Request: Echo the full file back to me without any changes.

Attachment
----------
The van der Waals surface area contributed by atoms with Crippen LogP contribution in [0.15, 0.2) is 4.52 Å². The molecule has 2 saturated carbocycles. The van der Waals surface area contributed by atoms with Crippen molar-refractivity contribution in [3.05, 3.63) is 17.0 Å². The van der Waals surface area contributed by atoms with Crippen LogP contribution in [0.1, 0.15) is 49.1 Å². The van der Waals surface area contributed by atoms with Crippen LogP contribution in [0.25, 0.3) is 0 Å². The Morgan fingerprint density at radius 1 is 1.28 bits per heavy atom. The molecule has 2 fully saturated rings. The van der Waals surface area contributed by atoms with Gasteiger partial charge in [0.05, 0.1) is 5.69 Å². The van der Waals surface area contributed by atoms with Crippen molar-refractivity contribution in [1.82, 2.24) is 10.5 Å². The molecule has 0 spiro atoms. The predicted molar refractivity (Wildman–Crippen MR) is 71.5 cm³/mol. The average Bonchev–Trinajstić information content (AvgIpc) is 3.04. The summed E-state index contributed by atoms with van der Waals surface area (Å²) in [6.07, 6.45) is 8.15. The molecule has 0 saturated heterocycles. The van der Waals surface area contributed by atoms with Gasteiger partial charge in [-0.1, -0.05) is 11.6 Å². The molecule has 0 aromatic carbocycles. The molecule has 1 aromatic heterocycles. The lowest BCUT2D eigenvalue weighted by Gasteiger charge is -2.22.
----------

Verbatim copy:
The van der Waals surface area contributed by atoms with Crippen LogP contribution in [0.15, 0.2) is 4.52 Å². The molecule has 2 saturated carbocycles. The van der Waals surface area contributed by atoms with Crippen molar-refractivity contribution in [3.05, 3.63) is 17.0 Å². The van der Waals surface area contributed by atoms with Crippen LogP contribution in [0.1, 0.15) is 49.1 Å². The van der Waals surface area contributed by atoms with Crippen LogP contribution in [0.25, 0.3) is 0 Å². The Morgan fingerprint density at radius 1 is 1.28 bits per heavy atom. The molecule has 2 fully saturated rings. The van der Waals surface area contributed by atoms with Gasteiger partial charge in [0.05, 0.1) is 5.69 Å². The van der Waals surface area contributed by atoms with Crippen molar-refractivity contribution in [1.82, 2.24) is 10.5 Å². The molecule has 0 spiro atoms. The predicted molar refractivity (Wildman–Crippen MR) is 71.5 cm³/mol. The average Bonchev–Trinajstić information content (AvgIpc) is 3.04. The summed E-state index contributed by atoms with van der Waals surface area (Å²) in [6.07, 6.45) is 8.15. The molecule has 0 saturated heterocycles. The van der Waals surface area contributed by atoms with Gasteiger partial charge in [-0.1, -0.05) is 11.6 Å². The molecule has 0 aromatic carbocycles. The molecule has 1 aromatic heterocycles. The lowest BCUT2D eigenvalue weighted by Gasteiger charge is -2.22.